Support for geli onetime encryption for /tmp?

Gleb Kurtsou gleb.kurtsou at
Wed Dec 16 03:45:38 UTC 2009

On (12/12/2009 23:07), Daniel Thiele wrote:
> Hash: SHA256
> Hi,
> I am contentedly using a onetime encrypted swap partition through
> the means provided by rc.d/encswap and fstab, i.e. appending '.eli'
> to the swap partition's name. Since some of the things that accumulate
> in /tmp over the time may contain confidential information, I would
> like to encrypt this partition, too. I know of the clear_tmp_enable
> rc.conf option, but this only deletes /tmp's contents simply by
> utilizing rm(1), which helps but I would not consider this as a
> sufficient solution for the problem of making no longer needed
> /tmp-data unaccessible. So, unless I am missing something, currently
> the only way to go seems to be utilizing geli together with a
> passphrase (and a secret key). Now, for /tmp being a file systems
> for which no guarantee towards persistence across reboots is needed,
> a onetime encryption seems to be the better choice, e.g. no one can
> force you to give away the passphrase or key file.
I'd suggest you trying a stackable cryptographic file system (pefs)
developed as a google summer of code project this year.
Think of it as of nullfs + encryption. No need to create/use separate
partition, etc.

You can create one time passwords on boot and let rc.d scripts clean old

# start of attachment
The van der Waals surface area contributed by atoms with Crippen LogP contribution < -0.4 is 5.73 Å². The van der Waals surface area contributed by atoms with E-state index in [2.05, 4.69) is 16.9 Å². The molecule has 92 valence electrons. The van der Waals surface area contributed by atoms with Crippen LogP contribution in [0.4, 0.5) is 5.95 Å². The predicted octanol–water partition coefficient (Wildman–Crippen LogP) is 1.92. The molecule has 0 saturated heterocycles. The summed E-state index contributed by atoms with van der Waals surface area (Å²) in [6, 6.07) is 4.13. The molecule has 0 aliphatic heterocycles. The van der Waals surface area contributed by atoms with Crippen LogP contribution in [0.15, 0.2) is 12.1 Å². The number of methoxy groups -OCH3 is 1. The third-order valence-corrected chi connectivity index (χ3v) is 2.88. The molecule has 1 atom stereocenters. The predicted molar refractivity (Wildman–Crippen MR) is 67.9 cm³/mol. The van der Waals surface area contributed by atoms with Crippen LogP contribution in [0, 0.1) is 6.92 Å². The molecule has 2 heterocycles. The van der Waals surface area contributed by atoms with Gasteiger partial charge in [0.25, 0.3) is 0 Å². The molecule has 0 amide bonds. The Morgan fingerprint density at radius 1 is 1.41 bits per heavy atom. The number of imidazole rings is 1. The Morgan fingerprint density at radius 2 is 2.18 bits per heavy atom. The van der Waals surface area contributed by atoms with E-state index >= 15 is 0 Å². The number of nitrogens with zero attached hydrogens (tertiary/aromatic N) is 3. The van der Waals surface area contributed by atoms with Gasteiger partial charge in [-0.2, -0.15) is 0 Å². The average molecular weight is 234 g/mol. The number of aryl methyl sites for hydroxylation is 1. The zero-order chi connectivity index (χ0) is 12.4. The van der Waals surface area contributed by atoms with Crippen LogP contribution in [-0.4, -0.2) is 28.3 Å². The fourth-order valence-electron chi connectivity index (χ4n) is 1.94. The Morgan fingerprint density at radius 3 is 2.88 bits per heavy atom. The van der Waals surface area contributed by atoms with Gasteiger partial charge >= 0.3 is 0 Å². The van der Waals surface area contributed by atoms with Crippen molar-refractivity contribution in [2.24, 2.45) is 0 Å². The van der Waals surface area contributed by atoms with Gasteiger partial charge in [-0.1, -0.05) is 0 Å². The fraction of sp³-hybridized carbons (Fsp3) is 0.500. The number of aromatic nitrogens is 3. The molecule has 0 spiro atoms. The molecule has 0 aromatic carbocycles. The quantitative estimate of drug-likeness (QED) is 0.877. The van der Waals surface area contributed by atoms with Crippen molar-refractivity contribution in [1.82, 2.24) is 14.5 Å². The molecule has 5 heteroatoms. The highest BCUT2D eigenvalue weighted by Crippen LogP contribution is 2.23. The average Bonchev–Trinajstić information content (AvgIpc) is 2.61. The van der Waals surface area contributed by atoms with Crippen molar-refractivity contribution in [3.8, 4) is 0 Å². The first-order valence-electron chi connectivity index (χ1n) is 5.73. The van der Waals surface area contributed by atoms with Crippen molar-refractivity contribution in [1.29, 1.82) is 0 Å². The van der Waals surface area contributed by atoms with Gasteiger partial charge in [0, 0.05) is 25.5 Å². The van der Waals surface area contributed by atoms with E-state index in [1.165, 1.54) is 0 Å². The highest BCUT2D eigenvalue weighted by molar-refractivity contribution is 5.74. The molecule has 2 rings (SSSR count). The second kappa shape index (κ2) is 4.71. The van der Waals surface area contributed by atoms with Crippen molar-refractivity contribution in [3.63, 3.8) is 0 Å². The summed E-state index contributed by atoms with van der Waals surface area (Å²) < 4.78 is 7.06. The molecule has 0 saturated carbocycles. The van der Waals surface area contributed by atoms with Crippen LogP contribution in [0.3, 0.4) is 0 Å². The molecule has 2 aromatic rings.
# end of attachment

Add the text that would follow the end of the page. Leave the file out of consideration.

# pefs mount /tmp /tmp
# dd if=/dev/random bs=16 count=1 | pefs addkey -pv -k - /tmp

I use it to encrypt my home directory for some time already, works
pretty good. It also works on top of tmpfs, if anybody needs it :)

More info:
Recent sources on github:

> While I was looking for a solution, I stumbled upon a patch
> (conf/102700, link below) from 2006 by Shaun Amott (CC'ed) that
> adds support for exactly this kind of encryption. Is there a reason
> why this patch has not made it into the base system yet? I think it
> would be a valuable addition to FreeBSD in regard to security. In
> that context it may be even better to enhance the patch to not only
> support onetime encryption for /tmp, but any kind of file system,
> which a user may specify via fstab. Then, however, the issue of how
> to exactly distinguish between onetime and normal encryption in
> fstab needs to be solved.
> Is there maybe another way to achieve onetime /tmp encryption that
> I am missing? Preferably one that does not involve huge changes to
> the default config files to minimize the time spent mergmaster-ing
> these files during an update. This last point is basically what keeps
> me from applying conf/102700 locally or implementing my own solution.
> Kind regards,
> Daniel

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